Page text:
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Overbuilding Likely as Demand for Seniors Housing Stalls

Overbuilding Likely as Demand for Seniors Housing Stalls

Success in the property markets occasionally brings about its own downfall in the form of overbuilding and the steady returns brought to investors by seniors housing in recent years may well lead to oversaturation of some markets by the fourth quarter of this year, experts say.

Though seniors housing occupancy on a national level increased slightly in the first quarter to 90.1 percent, new development is also at an all-time high, at 5.8 percent of existing supply, according to the National Investment Center for Seniors Housing & Care. The number of units under construction has increased from 22,975 in December 2012 to almost 50,000 at the start of this year, according to NIC data. The increase is driven by the sector’s steady returns, according to a recent CBRE report. Over a one-year period, seniors housing properties have been delivering average returns of 16.3 percent; over a five-year period—14.8 percent; and over a 10-year period—13.3 percent.

A significant amount of new supply will likely come on-line by the end of 2016, a fact now causing some concern in the industry, says Zach Bowyer, managing director at CBRE’s seniors housing and care division. Though there are some restraints enacted by lenders asking for loan-to-value (LTV) ratios as low as 50 percent, as well as higher development costs, a flood of new capital is coming from investors trying to enter a prime sector of commercial real estate.

“There are going to be markets that are going to be overbuilt this year,” Bowyer says. “It might be the wrong property for the wrong market, or an operator that’s stretched thin, but then those properties in that market are going to have a hard time.”

Just in the past year, seniors housing inventory growth in the top 100 MSAs increased by 2.7 percent year-over-year from the first quarter of 2015, and RBC Capital Markets recently released a report in which the firm estimates inventory growth will trend toward 3.7 percent. Many seniors housing owners and developers have been discussing overbuilding threats. Executives with Welltower Inc. and Ventas have both said increased supply impacts their respective seniors housing operating portfolios, according to the RBC report.

Larry Pusateri, a multifamily developer in Chicago, says he’s now looking to other states to build new seniors housing facilities because of current overbuilding in Illinois. Chicago has thousands of units of seniors housing in the pipeline, including two projects he’s working on and another he’s trying to find land for, he notes. “Chicago is no longer seen as a place to pursue, because of wave of development on the way,” Pusateri says.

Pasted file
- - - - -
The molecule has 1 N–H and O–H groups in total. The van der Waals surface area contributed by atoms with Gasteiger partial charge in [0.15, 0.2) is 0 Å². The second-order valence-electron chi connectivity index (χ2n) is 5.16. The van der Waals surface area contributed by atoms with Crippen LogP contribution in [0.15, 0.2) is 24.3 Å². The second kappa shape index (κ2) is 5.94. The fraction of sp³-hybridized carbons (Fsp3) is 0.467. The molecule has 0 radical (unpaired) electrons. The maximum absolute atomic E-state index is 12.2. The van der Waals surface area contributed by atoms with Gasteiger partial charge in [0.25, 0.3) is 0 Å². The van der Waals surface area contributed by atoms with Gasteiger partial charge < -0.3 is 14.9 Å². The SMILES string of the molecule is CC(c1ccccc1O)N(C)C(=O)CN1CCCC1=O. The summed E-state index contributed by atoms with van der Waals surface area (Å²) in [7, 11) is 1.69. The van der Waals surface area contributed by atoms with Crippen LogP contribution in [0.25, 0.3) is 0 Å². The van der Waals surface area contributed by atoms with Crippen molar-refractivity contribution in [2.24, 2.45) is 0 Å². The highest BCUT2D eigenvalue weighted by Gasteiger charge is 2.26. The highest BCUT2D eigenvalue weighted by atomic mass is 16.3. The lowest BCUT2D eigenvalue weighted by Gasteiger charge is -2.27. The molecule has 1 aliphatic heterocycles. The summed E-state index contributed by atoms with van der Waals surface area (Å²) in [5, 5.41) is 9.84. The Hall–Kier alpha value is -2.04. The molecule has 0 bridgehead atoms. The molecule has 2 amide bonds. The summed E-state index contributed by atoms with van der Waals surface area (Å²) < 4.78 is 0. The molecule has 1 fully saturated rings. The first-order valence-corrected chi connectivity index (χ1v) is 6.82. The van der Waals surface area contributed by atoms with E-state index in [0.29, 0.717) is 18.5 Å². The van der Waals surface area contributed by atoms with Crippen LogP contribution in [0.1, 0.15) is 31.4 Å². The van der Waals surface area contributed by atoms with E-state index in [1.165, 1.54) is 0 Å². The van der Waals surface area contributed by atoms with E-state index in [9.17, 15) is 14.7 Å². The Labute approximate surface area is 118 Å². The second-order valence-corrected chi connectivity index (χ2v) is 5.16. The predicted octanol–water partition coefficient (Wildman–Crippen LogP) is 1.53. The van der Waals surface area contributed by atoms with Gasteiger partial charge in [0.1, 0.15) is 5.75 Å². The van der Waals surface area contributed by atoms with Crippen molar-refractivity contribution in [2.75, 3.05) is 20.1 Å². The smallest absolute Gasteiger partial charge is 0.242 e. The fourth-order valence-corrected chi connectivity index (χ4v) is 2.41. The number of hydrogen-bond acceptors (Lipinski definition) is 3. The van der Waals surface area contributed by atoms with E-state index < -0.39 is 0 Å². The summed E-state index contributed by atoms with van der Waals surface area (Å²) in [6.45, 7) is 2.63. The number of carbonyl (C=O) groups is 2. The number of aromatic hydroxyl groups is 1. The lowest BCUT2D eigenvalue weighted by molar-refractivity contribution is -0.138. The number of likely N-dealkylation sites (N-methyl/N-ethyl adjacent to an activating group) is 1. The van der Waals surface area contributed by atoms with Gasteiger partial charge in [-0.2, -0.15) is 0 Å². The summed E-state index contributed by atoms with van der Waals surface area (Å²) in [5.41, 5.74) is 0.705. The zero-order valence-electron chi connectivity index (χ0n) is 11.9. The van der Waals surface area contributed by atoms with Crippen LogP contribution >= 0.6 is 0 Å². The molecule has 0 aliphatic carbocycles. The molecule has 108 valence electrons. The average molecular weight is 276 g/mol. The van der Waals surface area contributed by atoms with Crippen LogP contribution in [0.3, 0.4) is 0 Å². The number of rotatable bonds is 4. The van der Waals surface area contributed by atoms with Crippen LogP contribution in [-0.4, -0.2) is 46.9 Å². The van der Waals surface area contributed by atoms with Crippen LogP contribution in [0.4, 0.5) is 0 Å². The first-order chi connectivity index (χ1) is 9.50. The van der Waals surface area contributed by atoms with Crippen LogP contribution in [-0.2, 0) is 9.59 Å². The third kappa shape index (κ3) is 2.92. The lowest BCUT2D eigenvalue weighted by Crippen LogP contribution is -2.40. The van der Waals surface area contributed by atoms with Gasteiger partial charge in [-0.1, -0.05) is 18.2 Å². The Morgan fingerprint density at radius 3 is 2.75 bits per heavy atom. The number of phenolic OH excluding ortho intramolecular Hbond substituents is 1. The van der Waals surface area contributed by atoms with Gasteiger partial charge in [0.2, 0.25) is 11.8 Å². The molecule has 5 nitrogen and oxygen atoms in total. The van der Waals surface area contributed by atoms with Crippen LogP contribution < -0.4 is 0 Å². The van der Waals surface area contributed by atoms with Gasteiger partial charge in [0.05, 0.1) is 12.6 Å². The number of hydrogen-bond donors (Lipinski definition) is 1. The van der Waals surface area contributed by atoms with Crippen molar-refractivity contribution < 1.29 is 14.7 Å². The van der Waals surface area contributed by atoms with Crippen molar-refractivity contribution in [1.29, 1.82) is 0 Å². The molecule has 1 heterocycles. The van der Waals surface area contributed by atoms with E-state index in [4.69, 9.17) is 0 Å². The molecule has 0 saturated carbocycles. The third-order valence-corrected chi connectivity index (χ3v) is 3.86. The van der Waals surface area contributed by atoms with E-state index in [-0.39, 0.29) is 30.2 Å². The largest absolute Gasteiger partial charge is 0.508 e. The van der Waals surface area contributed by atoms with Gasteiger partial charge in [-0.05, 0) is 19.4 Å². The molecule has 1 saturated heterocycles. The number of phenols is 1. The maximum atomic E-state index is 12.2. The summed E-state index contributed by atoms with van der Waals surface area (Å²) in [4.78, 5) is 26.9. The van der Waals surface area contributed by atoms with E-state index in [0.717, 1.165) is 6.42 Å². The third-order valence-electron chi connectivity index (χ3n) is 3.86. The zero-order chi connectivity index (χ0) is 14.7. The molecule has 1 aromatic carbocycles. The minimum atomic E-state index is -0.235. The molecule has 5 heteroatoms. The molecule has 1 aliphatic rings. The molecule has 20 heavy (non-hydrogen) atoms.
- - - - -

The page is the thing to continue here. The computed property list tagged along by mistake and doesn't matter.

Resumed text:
In his view, the new projects continue to be built because the market has sustained seniors housing so well that property owners and developers have become complacent. However, for some markets there will be a dip in demand during the next five years, and operators need to be willing to innovate to attract tenants, Pusateri adds.

“Right now our tenants are from a demographic that had been born during the depression, when there had been a dearth of births,” he says. “We’ll see some slowdown. The question is at what point is the investment community, which joined us after the recession, is going to take a hiatus—and then how long it will take until they are willing to get back in? Those who have sophistication will see it was just a short dip, and it will then be safe to come back.”

The saving grace for seniors housing has been the solid operator knowledge of its owners, according to Bowyer. With all the changes brought on by the Affordable Care Act and impending overbuilding, he says the focus on strong operators will be magnified in the next five years. The seniors housing industry is transitioning from a real estate play with a business component to a seniors care business with a real estate component.

“The valuations of seniors housing are pretty much driven by the operator,” Bowyer says. “I think we’re going to get through this volatility and into the baby boom demand being smarter and more advanced in how care is delivered, but the key will be investors who choose their markets and operators wisely.”

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